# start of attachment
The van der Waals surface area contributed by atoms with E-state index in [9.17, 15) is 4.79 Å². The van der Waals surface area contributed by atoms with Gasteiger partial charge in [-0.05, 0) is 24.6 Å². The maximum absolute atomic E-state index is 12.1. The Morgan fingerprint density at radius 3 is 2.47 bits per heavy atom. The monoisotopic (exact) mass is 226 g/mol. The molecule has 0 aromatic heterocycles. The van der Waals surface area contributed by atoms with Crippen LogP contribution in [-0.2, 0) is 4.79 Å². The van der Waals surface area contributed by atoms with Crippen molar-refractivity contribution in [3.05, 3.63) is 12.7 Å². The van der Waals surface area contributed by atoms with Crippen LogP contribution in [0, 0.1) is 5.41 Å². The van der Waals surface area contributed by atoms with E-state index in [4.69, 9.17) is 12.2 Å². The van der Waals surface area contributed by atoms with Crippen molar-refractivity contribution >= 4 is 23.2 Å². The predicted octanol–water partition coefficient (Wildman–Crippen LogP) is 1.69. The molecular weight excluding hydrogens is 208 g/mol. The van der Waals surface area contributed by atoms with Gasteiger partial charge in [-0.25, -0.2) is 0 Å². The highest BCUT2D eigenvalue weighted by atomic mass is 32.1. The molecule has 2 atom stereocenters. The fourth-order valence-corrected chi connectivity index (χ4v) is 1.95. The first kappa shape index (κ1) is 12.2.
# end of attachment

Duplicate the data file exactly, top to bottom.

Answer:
The van der Waals surface area contributed by atoms with E-state index in [9.17, 15) is 4.79 Å². The van der Waals surface area contributed by atoms with Gasteiger partial charge in [-0.05, 0) is 24.6 Å². The maximum absolute atomic E-state index is 12.1. The Morgan fingerprint density at radius 3 is 2.47 bits per heavy atom. The monoisotopic (exact) mass is 226 g/mol. The molecule has 0 aromatic heterocycles. The van der Waals surface area contributed by atoms with Crippen LogP contribution in [-0.2, 0) is 4.79 Å². The van der Waals surface area contributed by atoms with Crippen molar-refractivity contribution in [3.05, 3.63) is 12.7 Å². The van der Waals surface area contributed by atoms with Crippen LogP contribution in [0, 0.1) is 5.41 Å². The van der Waals surface area contributed by atoms with E-state index in [4.69, 9.17) is 12.2 Å². The van der Waals surface area contributed by atoms with Crippen molar-refractivity contribution >= 4 is 23.2 Å². The predicted octanol–water partition coefficient (Wildman–Crippen LogP) is 1.69. The molecular weight excluding hydrogens is 208 g/mol. The van der Waals surface area contributed by atoms with Gasteiger partial charge in [-0.25, -0.2) is 0 Å². The highest BCUT2D eigenvalue weighted by atomic mass is 32.1. The molecule has 2 atom stereocenters. The fourth-order valence-corrected chi connectivity index (χ4v) is 1.95. The first kappa shape index (κ1) is 12.2.